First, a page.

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Competing against your supplier

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Competing against your supplier

Goodyear Tire & Rubber Co. recently announced it was going to sell tires online from its website. There is no question in my mind other tire manufacturers will follow suit within the next 24 months.

How will this affect you, the independent tire dealer? Goodyear believes it will help its dealers. Not all of them agree.

At the 2015 Goodyear Dealer Meeting in January, Andy Traicoff, vice president of consumer sales and customer development, explained to attendees how technology is changing the way tires are sold.

“It isn’t just advertising and marketing and sponsorships. And it’s more than developing and manufacturing great tires. It’s the total value proposition for the consumer.”

He said Goodyear was not only embracing that change, but also at the forefront of the paradigm as it shifts. By that, he meant selling directly to consumers on goodyear.com.

“Our consumer research shows the online tire-buying process is happening with or without us,” he said.

At least in theory, Goodyear is competing against its retail dealers for tire sales by selling online. So how does that help the retailer? Goodyear, which began testing the program in 2012, said dealers who sign up as preferred installers will come face to face with plenty of new consumers based on the following test results.

  • Nearly 60% of the consumers who purchased online were new consumers to the installing location.
  • The additional service that accompanied the sale accounted for, on average, $280 in incremental revenue.
  • Following the installation, 38% of these new consumers returned to the installing location for more service, and that additional service bill was, on average, $749.

As for the sale itself, preferred dealers get to keep the installation fee and receive a delivery fee for their troubles.

Goodyear dealers representing 1,100 locations, including company-owned stores, had signed up for the online program prior to the dealer meeting. Since then, that number has grown to more than 3,000, says Goodyear.

Ultimately, it’s all about making it more convenient for the consumer to buy tires, according to Goodyear. In this case, the “consumer” in question belongs to a very specific group of online shoppers. Sounds like a win-win, right?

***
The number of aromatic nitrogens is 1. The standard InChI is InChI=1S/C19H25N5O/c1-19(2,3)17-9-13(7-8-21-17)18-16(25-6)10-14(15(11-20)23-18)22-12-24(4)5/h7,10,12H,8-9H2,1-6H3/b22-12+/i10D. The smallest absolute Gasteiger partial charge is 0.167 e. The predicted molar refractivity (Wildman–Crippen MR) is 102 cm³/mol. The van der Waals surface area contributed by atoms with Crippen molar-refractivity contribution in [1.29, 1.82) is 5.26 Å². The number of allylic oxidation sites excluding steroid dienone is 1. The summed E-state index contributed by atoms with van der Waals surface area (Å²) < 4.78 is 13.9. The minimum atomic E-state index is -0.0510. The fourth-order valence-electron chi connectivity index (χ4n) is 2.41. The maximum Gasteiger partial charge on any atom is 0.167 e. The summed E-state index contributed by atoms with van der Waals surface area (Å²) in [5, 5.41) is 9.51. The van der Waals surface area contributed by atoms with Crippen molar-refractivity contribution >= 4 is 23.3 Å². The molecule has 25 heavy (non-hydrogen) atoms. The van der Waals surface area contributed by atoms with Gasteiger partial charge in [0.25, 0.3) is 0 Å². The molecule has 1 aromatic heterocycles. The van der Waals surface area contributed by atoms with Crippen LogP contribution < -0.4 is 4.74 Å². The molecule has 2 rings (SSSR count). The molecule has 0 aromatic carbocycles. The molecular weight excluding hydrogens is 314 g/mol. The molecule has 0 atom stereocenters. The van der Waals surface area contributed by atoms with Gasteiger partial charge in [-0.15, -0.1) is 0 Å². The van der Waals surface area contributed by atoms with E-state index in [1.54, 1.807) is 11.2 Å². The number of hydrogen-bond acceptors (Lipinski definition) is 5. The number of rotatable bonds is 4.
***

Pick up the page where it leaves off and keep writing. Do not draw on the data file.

Not necessarily. “Why in the world would I want to sign on to a program that spells eventual doom to a large part of the profitability of my business?” wrote Charley Gowland in an open letter to Goodyear emailed to Modern Tire Dealer. He said the program will set in motion the need for other manufacturers to follow suit with direct-to-consumer programs for “competitive” reasons. “In the end, another distribution channel will be established, in a static marketplace, with the loser being the independent dealer channel.”

Gowland is owner of Chabill’s Tire Service LLC, a 14-store retail and commercial chain based in Louisiana. His letter, in its entirety, can be read on www.moderntiredealer.com.

If Gowland is correct, he could be hurt significantly by the practice even if he signs up. While Goodyear said nearly 60% of its online purchasers were not customers of the installing retail location, more than 40% were. And if, as a Goodyear dealer, you are not part of the program, who knows how many of your customers or referrals are being poached by other Goodyear dealers?

We also are dealing in overall percentages. In any given market, the numbers could easily flop, even to the detriment of the dealers who are part of the program.

I don’t think the potential tire sales lost by any individual retailer will add up to much. According to MTD research, only 6% of the consumer tires purchased in the U.S. are bought online. Because that percentage is not much higher than it was in 2008, I tend to believe online sales by tire makers would cannibalize existing sales from other online sellers, maybe even The Tire Rack. Independent retail stores were not getting that business anyway.

In addition, you can adapt quickly, and are better at selling tires than any other distribution channel. Remember when Goodyear announced in 1992 it was going to sell through Sears? The initial uproar died down a long time ago.

One of the big keys will be how close Goodyear’s online pricing is to what you pay for the same tire. If it doesn’t undermine your profitability, you should be fine.

My advice? If you are worried about it, sell online yourself and try to eliminate unwanted competition.   ■

If you have any questions or comments, please email me at bob.ulrich@bobit.com.

To read more of Bob Ulrich's editorials, see:

Proper tire inflation

Bitter battle? RMA vs. TIA on tire registration

Thanks a bunch!

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